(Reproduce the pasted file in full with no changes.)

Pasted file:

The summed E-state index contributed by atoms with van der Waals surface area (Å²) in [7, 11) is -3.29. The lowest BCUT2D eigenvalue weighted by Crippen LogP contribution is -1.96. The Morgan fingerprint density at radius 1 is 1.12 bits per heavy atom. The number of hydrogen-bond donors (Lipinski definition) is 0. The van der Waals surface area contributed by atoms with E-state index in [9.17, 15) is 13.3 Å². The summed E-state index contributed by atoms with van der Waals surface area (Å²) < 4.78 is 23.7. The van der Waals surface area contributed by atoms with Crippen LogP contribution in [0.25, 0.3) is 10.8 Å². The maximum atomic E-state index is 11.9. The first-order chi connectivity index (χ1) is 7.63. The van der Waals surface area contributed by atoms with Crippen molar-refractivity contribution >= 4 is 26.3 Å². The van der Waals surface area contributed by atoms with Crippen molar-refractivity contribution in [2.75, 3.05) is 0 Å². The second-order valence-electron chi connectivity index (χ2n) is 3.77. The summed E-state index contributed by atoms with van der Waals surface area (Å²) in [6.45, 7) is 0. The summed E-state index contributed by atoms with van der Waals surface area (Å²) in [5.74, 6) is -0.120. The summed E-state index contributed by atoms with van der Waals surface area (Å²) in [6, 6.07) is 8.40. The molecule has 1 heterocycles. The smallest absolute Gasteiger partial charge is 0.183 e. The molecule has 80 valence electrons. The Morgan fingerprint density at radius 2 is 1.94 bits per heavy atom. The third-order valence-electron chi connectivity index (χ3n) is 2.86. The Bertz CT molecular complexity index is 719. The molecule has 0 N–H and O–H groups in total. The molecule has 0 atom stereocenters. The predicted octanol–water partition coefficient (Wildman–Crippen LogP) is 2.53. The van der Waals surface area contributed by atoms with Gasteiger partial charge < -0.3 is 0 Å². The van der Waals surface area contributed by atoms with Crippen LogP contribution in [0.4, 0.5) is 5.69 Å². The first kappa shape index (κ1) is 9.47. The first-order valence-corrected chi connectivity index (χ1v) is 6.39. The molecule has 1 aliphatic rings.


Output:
The summed E-state index contributed by atoms with van der Waals surface area (Å²) in [7, 11) is -3.29. The lowest BCUT2D eigenvalue weighted by Crippen LogP contribution is -1.96. The Morgan fingerprint density at radius 1 is 1.12 bits per heavy atom. The number of hydrogen-bond donors (Lipinski definition) is 0. The van der Waals surface area contributed by atoms with E-state index in [9.17, 15) is 13.3 Å². The summed E-state index contributed by atoms with van der Waals surface area (Å²) < 4.78 is 23.7. The van der Waals surface area contributed by atoms with Crippen LogP contribution in [0.25, 0.3) is 10.8 Å². The maximum atomic E-state index is 11.9. The first-order chi connectivity index (χ1) is 7.63. The van der Waals surface area contributed by atoms with Crippen molar-refractivity contribution >= 4 is 26.3 Å². The van der Waals surface area contributed by atoms with Crippen molar-refractivity contribution in [2.75, 3.05) is 0 Å². The second-order valence-electron chi connectivity index (χ2n) is 3.77. The summed E-state index contributed by atoms with van der Waals surface area (Å²) in [6.45, 7) is 0. The summed E-state index contributed by atoms with van der Waals surface area (Å²) in [5.74, 6) is -0.120. The summed E-state index contributed by atoms with van der Waals surface area (Å²) in [6, 6.07) is 8.40. The molecule has 1 heterocycles. The smallest absolute Gasteiger partial charge is 0.183 e. The molecule has 80 valence electrons. The Morgan fingerprint density at radius 2 is 1.94 bits per heavy atom. The third-order valence-electron chi connectivity index (χ3n) is 2.86. The Bertz CT molecular complexity index is 719. The molecule has 0 N–H and O–H groups in total. The molecule has 0 atom stereocenters. The predicted octanol–water partition coefficient (Wildman–Crippen LogP) is 2.53. The van der Waals surface area contributed by atoms with Gasteiger partial charge < -0.3 is 0 Å². The van der Waals surface area contributed by atoms with Crippen LogP contribution in [0.4, 0.5) is 5.69 Å². The first kappa shape index (κ1) is 9.47. The first-order valence-corrected chi connectivity index (χ1v) is 6.39. The molecule has 1 aliphatic rings.